Encinitas won’t bid on Pacific View

Encinitas won’t bid on Pacific View
After making an offer of $4.3 million, the city decided not to bid at least $9.5 million of Pacific View. Photo by Jared Whitlock

ENCINITAS — The City Council declined to bid on Pacific View at Wednesday night’s meeting, the latest in back-and-forth negotiations over the site.

The city previously offered EUSD (Encinitas Union School District) $4.3 million for the property, but the district opted for a March 25 public auction, with a minimum bid of at least $9.5 million.

Councilwoman Lisa Shaffer said it’s difficult to justify a bid that high given that city-ordered appraisals of the site came in below that amount.

Those appraisals, one for $3.3 million and the other for $7.3 million, took the property’s current zoning, which allows public facilities or semi-public buildings like a hospital, into account.

However, EUSD has asserted that the property can be rezoned to allow for housing, increasing the value of the land. Yet, some residents believe Proposition A would require a rezone request to go to a public vote.

Resident Felix Tinkof said that Prop A and community opposition to housing on the site would deter developers from participating in the public auction.

“It seems to me that any developer walking into this property would have to know they’re walking into a hornet’s nest,” Tinkof said.

The district believes the rezone process is already underway, which the city disputes.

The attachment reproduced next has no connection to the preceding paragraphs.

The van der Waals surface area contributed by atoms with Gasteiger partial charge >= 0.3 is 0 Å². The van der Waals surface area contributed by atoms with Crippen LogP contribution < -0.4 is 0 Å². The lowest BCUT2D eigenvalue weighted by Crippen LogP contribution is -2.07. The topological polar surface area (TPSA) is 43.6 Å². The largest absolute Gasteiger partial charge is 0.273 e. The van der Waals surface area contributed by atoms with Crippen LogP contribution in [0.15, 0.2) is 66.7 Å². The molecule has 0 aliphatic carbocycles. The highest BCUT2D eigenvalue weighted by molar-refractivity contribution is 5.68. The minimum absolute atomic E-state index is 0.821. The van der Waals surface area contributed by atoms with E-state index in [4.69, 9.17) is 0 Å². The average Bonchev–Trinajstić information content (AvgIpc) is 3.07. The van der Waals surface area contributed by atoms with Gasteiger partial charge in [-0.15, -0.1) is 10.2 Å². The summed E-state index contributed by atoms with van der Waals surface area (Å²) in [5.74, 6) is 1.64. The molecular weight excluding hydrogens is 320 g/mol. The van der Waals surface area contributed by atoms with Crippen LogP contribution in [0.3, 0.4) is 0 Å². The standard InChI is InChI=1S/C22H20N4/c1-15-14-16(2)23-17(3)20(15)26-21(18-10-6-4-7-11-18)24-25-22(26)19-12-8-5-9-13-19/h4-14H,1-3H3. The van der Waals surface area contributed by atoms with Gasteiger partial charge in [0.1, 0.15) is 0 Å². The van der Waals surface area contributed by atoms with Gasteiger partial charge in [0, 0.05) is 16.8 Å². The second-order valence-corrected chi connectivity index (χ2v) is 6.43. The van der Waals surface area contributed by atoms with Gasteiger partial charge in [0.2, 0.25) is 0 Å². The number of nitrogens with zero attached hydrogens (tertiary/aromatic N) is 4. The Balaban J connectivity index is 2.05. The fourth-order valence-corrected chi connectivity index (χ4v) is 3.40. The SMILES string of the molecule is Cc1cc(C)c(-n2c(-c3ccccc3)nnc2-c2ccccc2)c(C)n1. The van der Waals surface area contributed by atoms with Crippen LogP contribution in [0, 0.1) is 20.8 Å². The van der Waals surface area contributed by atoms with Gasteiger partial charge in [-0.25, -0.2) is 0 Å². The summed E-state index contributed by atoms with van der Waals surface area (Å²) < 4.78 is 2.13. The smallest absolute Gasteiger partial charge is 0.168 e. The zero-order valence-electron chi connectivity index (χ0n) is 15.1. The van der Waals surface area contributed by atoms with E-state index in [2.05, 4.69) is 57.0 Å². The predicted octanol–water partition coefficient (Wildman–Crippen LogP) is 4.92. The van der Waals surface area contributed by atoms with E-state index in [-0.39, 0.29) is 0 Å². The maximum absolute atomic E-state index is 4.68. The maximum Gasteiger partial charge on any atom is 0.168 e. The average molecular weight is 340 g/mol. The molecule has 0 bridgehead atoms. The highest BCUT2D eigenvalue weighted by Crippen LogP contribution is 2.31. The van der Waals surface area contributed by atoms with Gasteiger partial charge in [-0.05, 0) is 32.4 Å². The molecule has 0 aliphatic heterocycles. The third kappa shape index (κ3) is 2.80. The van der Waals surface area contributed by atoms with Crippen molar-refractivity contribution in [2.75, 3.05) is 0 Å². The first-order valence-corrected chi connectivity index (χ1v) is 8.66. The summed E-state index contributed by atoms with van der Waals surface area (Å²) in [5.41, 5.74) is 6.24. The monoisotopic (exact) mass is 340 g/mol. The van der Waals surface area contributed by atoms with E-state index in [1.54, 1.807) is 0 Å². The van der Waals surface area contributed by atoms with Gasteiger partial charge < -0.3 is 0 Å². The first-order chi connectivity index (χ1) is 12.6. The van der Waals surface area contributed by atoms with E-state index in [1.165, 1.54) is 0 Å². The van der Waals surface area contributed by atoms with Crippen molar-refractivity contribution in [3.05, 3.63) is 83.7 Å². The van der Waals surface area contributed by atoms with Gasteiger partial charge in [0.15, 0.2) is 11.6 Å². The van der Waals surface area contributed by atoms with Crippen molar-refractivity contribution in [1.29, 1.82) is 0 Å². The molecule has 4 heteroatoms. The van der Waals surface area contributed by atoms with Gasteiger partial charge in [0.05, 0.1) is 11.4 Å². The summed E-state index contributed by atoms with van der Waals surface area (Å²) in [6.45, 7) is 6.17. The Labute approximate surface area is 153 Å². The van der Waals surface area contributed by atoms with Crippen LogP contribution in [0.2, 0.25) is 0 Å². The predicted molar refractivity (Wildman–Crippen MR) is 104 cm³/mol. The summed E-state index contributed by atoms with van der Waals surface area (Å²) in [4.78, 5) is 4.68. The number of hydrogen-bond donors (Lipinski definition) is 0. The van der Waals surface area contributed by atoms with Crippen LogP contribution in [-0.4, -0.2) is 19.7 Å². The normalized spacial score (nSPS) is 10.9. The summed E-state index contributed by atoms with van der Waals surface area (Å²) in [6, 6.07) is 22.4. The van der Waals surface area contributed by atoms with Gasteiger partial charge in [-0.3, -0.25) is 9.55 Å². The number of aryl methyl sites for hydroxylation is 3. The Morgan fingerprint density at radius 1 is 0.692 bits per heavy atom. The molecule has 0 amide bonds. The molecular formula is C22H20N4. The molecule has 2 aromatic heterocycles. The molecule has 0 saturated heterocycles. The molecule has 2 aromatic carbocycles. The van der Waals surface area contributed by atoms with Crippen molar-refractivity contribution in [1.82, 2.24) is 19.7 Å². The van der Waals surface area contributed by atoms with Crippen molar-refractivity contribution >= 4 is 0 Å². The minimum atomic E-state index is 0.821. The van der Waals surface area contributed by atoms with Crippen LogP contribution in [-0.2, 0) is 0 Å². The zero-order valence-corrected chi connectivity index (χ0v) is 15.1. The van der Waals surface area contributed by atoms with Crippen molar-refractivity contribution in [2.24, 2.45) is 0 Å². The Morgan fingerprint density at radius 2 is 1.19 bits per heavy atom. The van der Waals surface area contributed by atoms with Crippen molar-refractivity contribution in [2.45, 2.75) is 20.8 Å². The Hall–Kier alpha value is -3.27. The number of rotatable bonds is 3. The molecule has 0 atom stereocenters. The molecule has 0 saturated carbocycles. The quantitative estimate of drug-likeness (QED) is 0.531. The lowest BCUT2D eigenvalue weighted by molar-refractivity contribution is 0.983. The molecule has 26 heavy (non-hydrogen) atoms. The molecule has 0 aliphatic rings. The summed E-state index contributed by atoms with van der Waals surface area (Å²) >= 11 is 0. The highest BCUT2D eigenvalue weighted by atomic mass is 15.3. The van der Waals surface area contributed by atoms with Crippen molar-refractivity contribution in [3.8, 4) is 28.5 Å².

EUSD maintains an active rezone application from a previous plan for Pacific View is on file with the city. But City Attorney Glenn Sabine said the statute of limitations expired, meaning the district would have to begin anew.

After the meeting, City Manager Gus Vina said he was unsure of how long it takes to submit and process a rezone request.

To answer that question and more, City Council directed staff members to put together a FAQ sheet for prospective buyers of the property.

Councilman Tony Kranz floated a half-cent sales tax increase on the November ballot to pay for infrastructure like Pacific View, an oceanfront property the city wants to turn into a community arts center.

The council will consider the sales tax idea at a later date. But other council members stated the proposal is unlikely to help the city with Pacific View since the election isn’t for another nine months.

The city and EUSD began meeting over Pacific View in closed session last September.

Encinitas submitted its offer in late December. When a counteroffer didn’t come, the city tried for third-party mediation.

EUSD declined, stating the city and district were too far apart in terms of price. Last month, the district voted to auction the site, noting that money from the sale could be used for facilities or go into the district’s general fund.

The city sent a letter three weeks ago, again asking for a counteroffer, which EUSD didn’t directly address in a Feb. 7 letter, according to council members. Instead, EUSD responded by stating it intends to proceed with the auction and rezoning the property.

 

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